Energy Concerns a Major Factor in Voters’ Decision

  • Published on November 7th, 2008

It wasn’t just the economy on voters minds this election, or perhaps people realize that energy and economy go hand in hand.

In a nationwide poll conducted by Lake Research Partners for the Sierra Club on Monday the 3rd and Tuesday the 4th , 50% of voters said that energy issues where “personally important in deciding for whom to vote for President” this year.

62% said they remembered hearing at least something about energy issues and global warming from the rival campaigns. After all, who can forget the GOP mantra Drill, baby, drill? That mantra may have been a big hit in the red-meat-eating frenzy of the Republican convention, but it didn’t carry as well as the McCain campaign might have hoped. Based on what voters heard, 49% felt that Obama has a better plan for investing in clean energy and creating new jobs, with 35% for McCain.

Voters understood that there was a real choice between the two candidates in terms of energy policy, with 82% saying there was at least some difference, with 43% seeing a significant difference.

A good turnout for the environment

This sentiment seems it may have also carried in actual election results according to Carl Pope of the Sierra Club.

Five environmentally-friendly seats were won in the house and 20 in the senate. Of particular note were the high priority races electing Tom and Mark Udall  replacing John Sununu and Jeanne Shaheen. In the house global warming denier Joe Knollenberg was defeated in his election bid. (named by the League of Conservation voters as one of the “Dirty Dozen” for 2008 – James Inhofe of Oklahoma did, unfortunately, retain his seat, and is expected to continue his infamous denial of climate change).

Some examples of environmental, transportation, and energy issues that fared well in the election:

  • In Utah’s Sevier County,  coal proponents pushed through a special bill through the state legislature denying citizens the right to vote on a ballot measure allowing them the right to either approve or reject new coal-fired plants in their community. The bill was overturned by the Nevada Supreme Court and the ballot measure was overwhelmingly approved by voters, ensuring that local communities didn’t have to have coal shoved down their throat if they didn’t want it.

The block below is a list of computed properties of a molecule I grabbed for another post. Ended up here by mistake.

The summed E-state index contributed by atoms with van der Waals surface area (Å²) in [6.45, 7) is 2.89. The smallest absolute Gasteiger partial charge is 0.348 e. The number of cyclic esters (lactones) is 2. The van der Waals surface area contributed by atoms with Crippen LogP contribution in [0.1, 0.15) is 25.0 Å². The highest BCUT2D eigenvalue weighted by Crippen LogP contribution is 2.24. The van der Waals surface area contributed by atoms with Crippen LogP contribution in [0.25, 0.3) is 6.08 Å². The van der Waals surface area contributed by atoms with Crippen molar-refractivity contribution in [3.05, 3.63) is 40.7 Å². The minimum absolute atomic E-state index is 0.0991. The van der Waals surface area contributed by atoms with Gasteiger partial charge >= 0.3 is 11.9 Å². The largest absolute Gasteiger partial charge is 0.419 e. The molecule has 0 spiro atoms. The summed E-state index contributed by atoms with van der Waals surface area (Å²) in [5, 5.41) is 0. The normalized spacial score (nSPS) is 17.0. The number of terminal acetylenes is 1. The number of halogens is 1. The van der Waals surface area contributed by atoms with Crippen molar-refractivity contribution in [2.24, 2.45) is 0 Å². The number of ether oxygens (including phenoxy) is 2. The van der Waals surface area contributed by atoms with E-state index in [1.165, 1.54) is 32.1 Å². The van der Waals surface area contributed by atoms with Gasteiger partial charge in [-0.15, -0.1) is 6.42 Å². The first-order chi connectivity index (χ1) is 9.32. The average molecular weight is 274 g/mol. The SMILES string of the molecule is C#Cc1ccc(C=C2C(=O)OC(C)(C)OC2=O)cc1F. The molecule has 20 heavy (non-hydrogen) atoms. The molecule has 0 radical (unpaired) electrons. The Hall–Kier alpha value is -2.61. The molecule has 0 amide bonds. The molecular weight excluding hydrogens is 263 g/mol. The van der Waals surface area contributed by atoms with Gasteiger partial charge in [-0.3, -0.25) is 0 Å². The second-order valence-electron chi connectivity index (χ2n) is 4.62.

• Missouri passed a renewable-energy porfolio standard, by a margin of 66%.
  • Washington State passed Sound Transit ‘s Proposition 1, a measure that will expand light rail and bus service, while defeating Initiative 985, a measure opponents believed would only encourage solo drivers and more cars. Local press are calling the results of the measures a “double victory” for better transportation.

All this doesn’t mean change can or will happen over night, but at long last it appears as if the nation and its leaders are beginning to take the first steps in the right direction.

Obama said Tuesday night: Change has come to America.

Photo Credit: iStockPhoto

About the Author

is an online publisher, editor, and freelance writer. He is the founder of and the History Blog Project, as well as publisher and site director for the Tom also contributes to numerous environmental blogs, including TriplePundit, Ecopolitology, Sustainablog, and Planetsave.   Tom's work has led him to Europe, Africa, Latin America, Canada, the South Pacific, and across the United States. His home base is San Francisco, California.


  • Hi Global Patriot,

    I tend to agree. I think McCain got it about energy and climate, but given the horrific spectacle of "drill baby drill" at the convention, the party was just not going to have any of it.

  • I do believe that John McCain would have implemented a strong program for alternative energy, but after eight years of total neglect by the Bush administration, the public was not buying his campaign rhetoric, and the Republican party did nothing to help convince the electorate.

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